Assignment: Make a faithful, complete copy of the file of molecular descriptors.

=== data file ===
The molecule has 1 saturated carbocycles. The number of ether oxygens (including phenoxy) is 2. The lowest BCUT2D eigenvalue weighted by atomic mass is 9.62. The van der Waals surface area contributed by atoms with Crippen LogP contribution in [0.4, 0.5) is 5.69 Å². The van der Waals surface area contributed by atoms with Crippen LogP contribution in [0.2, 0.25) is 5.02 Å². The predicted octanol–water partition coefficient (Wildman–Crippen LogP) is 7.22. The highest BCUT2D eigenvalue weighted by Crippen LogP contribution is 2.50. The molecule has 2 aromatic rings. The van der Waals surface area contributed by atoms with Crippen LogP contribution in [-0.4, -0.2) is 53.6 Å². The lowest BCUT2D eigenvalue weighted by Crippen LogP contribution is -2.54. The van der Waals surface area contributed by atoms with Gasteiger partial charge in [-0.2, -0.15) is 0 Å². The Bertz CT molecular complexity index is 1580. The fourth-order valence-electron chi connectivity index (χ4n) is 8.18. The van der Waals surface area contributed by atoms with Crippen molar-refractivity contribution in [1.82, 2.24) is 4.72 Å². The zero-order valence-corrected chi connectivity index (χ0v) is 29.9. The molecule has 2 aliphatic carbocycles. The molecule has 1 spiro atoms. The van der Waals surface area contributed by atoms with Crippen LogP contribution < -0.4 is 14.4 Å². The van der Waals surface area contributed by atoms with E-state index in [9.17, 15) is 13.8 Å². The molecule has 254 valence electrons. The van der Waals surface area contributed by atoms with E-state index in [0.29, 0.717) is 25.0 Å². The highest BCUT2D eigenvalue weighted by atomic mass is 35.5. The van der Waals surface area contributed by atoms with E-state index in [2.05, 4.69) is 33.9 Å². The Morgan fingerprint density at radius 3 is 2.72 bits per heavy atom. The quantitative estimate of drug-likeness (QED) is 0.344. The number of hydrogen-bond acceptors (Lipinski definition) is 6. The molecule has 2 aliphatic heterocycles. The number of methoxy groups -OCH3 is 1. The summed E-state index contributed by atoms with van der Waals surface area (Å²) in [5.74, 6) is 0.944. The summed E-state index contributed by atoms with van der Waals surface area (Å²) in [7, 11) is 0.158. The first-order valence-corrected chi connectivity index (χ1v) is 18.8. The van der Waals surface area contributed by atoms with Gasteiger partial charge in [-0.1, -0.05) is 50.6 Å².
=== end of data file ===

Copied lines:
The molecule has 1 saturated carbocycles. The number of ether oxygens (including phenoxy) is 2. The lowest BCUT2D eigenvalue weighted by atomic mass is 9.62. The van der Waals surface area contributed by atoms with Crippen LogP contribution in [0.4, 0.5) is 5.69 Å². The van der Waals surface area contributed by atoms with Crippen LogP contribution in [0.2, 0.25) is 5.02 Å². The predicted octanol–water partition coefficient (Wildman–Crippen LogP) is 7.22. The highest BCUT2D eigenvalue weighted by Crippen LogP contribution is 2.50. The molecule has 2 aromatic rings. The van der Waals surface area contributed by atoms with Crippen LogP contribution in [-0.4, -0.2) is 53.6 Å². The lowest BCUT2D eigenvalue weighted by Crippen LogP contribution is -2.54. The van der Waals surface area contributed by atoms with Gasteiger partial charge in [-0.2, -0.15) is 0 Å². The Bertz CT molecular complexity index is 1580. The fourth-order valence-electron chi connectivity index (χ4n) is 8.18. The van der Waals surface area contributed by atoms with Crippen molar-refractivity contribution in [1.82, 2.24) is 4.72 Å². The zero-order valence-corrected chi connectivity index (χ0v) is 29.9. The molecule has 2 aliphatic carbocycles. The molecule has 1 spiro atoms. The van der Waals surface area contributed by atoms with Crippen LogP contribution < -0.4 is 14.4 Å². The van der Waals surface area contributed by atoms with E-state index in [9.17, 15) is 13.8 Å². The molecule has 254 valence electrons. The van der Waals surface area contributed by atoms with E-state index in [0.29, 0.717) is 25.0 Å². The highest BCUT2D eigenvalue weighted by atomic mass is 35.5. The van der Waals surface area contributed by atoms with E-state index in [2.05, 4.69) is 33.9 Å². The Morgan fingerprint density at radius 3 is 2.72 bits per heavy atom. The quantitative estimate of drug-likeness (QED) is 0.344. The number of hydrogen-bond acceptors (Lipinski definition) is 6. The molecule has 2 aliphatic heterocycles. The number of methoxy groups -OCH3 is 1. The summed E-state index contributed by atoms with van der Waals surface area (Å²) in [5.74, 6) is 0.944. The summed E-state index contributed by atoms with van der Waals surface area (Å²) in [7, 11) is 0.158. The first-order valence-corrected chi connectivity index (χ1v) is 18.8. The van der Waals surface area contributed by atoms with Gasteiger partial charge in [-0.1, -0.05) is 50.6 Å².